Mayors shared deep concerns about the quality of life for police officers, who they say are experiencing low morale amid the national discourse over policing and mental health issues associated with their dangerous jobs.
And law enforcement resources are stretched thin, an issue exacerbated by recruitment challenges.
“People just don’t want to be police officers and that’s a big challenge,” Dubuque, Iowa, Mayor Brad Cavanagh, a Democrat, said in an interview. “Recruiting and hiring is our biggest concern right now.”
The Dubuque police department currently has 14 vacancies and no longer receives a comparable amount of applicants for open positions that it used to.
“It’s a challenge when you have a national narrative where people are not as supportive of the police, and for some really legitimate reasons,” he said of the police department’s personnel setbacks. “There’s been some terrible things that have happened at the hands of police officers in the United States. And it leads to a larger discussion that doesn’t attract somebody to the profession.”
LONG TERM POLICY AMBITIONS
One-third of the mayors in the club reported drugs and addiction as the leading cause of crime in their communities. Nearly a quarter cited economic inequality, poverty and a lack of opportunities.
Some mayors are hoping to address a few of these root causes with a greater focus on lifting people out of poverty or helping those struggling with substance abuse.
In Louisville, Ky., the city is exploring how to create a universal pre-kindergarten program.
The city of San Diego is lobbying the California Legislature to crack down on dealers of illicit fentanyl, who prey on the homeless population.
In Birmingham, Ala., the city has provided more than $3 million in college tuition assistance to more than 800 high school students.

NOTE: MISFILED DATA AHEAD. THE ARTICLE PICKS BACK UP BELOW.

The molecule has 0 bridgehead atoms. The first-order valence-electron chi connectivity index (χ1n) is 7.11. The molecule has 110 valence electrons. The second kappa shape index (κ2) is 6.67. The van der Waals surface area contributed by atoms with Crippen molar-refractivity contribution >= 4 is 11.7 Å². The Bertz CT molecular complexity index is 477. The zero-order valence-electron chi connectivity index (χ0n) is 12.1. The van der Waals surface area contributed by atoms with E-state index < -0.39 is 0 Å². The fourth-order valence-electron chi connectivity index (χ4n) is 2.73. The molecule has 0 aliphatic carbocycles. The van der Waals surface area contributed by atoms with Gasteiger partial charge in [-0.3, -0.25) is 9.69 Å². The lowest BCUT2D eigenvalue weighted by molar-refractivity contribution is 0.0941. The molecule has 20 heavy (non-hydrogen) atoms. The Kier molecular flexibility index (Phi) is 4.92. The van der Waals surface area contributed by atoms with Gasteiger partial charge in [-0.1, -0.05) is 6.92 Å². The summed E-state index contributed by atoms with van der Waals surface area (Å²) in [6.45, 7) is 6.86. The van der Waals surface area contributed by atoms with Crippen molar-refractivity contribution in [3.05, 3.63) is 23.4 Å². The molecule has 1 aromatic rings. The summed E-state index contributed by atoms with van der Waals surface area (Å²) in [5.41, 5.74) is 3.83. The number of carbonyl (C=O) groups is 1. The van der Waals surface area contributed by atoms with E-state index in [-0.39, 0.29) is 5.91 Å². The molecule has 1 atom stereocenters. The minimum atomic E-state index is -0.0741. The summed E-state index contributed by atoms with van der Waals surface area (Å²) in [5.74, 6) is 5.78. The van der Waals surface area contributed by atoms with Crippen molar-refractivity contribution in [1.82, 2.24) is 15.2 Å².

Here is what some mayors said they would change about their police department — if there were no political blowback:
new patrol cars
more officers living inside city limits
ending qualified immunity
proactive in citing violators
cameras in public areas
hire a full time psychologist
terminate bigoted officers
more social workers
All these efforts are intended to get at systemic issues mayors believe may meet long term policy goals — and could be better realized with the support of state and federal government and more money.
“We’re dealing with the symptom and not the underlying cause,” Democratic Santa Fe, N.M., Mayor Alan Webber said.
What do you wish state lawmakers better understood about crime in your community?
“We need more tools at the local level to enforce the illegal trafficking of guns in our city. The legislature here in Ohio has undermined home rule for us as mayors to cut down on guns. That plays a large driver in the homicides we see across the state.”
— Justin Bibb, Cleveland, Ohio
“What’s happening right now in 2023 with the proliferation, the ease and access to guns in urban cores across America is extremely reminiscent of the crack cocaine epidemic in the 80’s.”
— Randall Woodfin, Birmingham, Alabama
“One of the things the state needs to recognize is that at the same time we want more officers and more response to things that are crimes, we want more prevention and intermediation and diversion for things that are social problems not criminal problems. It’s underfunded, it’s harder to explain to the public, it is less politically popular than being ‘tough on crime.’”
— Alan Webber, Santa Fe, New Mexico